Tweets about hospital quality: a mixed methods study.

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Tweets about hospital quality: a mixed methods study.

BMJ Qual Saf. 2014 Apr 19;

Authors: Greaves F, Laverty AA, Ramirez Cano D, Moilanen K, Pulman S, Darzi A, Millett C

BACKGROUND: Twitter is increasingly being used by patients to comment on their experience of healthcare. This may provide information for understanding the quality of healthcare providers and improving services.
OBJECTIVE: To examine whether tweets sent to hospitals in the English National Health Service contain information about quality of care. To compare sentiment on Twitter about hospitals with established survey measures of patient experience and standardised mortality rates.
DESIGN: A mixed methods study including a quantitative analysis of all 198 499 tweets sent to English hospitals over a year and a qualitative directed content analysis of 1000 random tweets. Twitter sentiment and conventional quality metrics were compared using Spearman's rank correlation coefficient.
KEY RESULTS: 11% of tweets to hospitals contained information about care quality, with the most frequent topic being patient experience (8%). Comments on effectiveness or safety of care were present, but less common (3%). 77% of tweets about care quality were positive in tone. Other topics mentioned in tweets included messages of support to patients, fundraising activity, self-promotion and dissemination of health information. No associations were observed between Twitter sentiment and conventional quality metrics.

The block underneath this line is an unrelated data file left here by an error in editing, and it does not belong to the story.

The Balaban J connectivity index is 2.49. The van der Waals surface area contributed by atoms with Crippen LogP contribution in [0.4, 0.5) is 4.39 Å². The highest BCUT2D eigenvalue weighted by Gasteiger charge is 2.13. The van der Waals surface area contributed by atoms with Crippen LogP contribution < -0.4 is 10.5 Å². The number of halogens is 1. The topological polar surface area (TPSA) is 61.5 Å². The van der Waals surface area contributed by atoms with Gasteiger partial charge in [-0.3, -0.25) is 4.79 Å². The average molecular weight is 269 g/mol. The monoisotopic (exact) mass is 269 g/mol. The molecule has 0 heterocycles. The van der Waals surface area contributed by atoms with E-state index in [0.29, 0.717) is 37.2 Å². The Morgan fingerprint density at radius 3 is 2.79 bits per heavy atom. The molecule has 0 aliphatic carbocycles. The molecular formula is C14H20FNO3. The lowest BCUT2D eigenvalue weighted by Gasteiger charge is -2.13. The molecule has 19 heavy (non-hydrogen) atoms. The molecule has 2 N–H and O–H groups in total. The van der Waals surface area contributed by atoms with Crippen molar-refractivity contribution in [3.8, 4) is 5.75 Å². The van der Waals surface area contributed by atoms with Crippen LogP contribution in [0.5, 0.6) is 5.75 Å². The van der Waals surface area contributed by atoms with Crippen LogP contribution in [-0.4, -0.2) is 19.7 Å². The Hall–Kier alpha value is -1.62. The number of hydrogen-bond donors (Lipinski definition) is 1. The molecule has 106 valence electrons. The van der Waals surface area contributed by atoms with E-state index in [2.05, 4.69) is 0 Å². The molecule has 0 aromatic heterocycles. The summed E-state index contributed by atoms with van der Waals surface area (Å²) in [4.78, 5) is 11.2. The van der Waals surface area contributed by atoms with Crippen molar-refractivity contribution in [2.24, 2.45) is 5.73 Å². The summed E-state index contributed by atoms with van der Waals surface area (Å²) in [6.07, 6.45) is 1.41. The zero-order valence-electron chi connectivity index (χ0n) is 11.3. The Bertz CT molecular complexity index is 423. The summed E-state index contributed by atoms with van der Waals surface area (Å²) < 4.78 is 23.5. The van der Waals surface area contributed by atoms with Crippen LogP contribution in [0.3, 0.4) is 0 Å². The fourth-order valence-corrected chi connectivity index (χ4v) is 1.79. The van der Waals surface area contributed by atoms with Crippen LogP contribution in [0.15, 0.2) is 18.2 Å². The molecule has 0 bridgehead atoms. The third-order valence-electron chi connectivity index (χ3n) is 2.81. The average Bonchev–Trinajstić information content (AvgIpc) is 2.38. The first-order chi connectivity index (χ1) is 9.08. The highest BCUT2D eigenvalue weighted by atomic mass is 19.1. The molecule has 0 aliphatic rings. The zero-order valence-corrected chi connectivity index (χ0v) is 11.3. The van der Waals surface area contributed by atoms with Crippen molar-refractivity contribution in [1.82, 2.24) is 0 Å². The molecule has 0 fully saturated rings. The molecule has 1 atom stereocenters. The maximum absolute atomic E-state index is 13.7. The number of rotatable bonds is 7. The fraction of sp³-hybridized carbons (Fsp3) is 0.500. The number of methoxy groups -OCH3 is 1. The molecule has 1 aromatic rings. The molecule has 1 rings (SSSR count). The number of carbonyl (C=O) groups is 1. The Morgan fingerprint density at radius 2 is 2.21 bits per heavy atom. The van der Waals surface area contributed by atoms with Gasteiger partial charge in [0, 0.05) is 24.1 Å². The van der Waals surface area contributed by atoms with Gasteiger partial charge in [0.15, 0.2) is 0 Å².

CONCLUSIONS: Only a small proportion of tweets directed at hospitals discuss quality of care and there was no clear relationship between Twitter sentiment and other measures of quality, potentially limiting Twitter as a medium for quality monitoring. However, tweets did contain information useful to target quality improvement activity. Recent enthusiasm by policy makers to use social media as a quality monitoring and improvement tool needs to be carefully considered and subjected to formal evaluation.

PMID: 24748372 [PubMed - as supplied by publisher]

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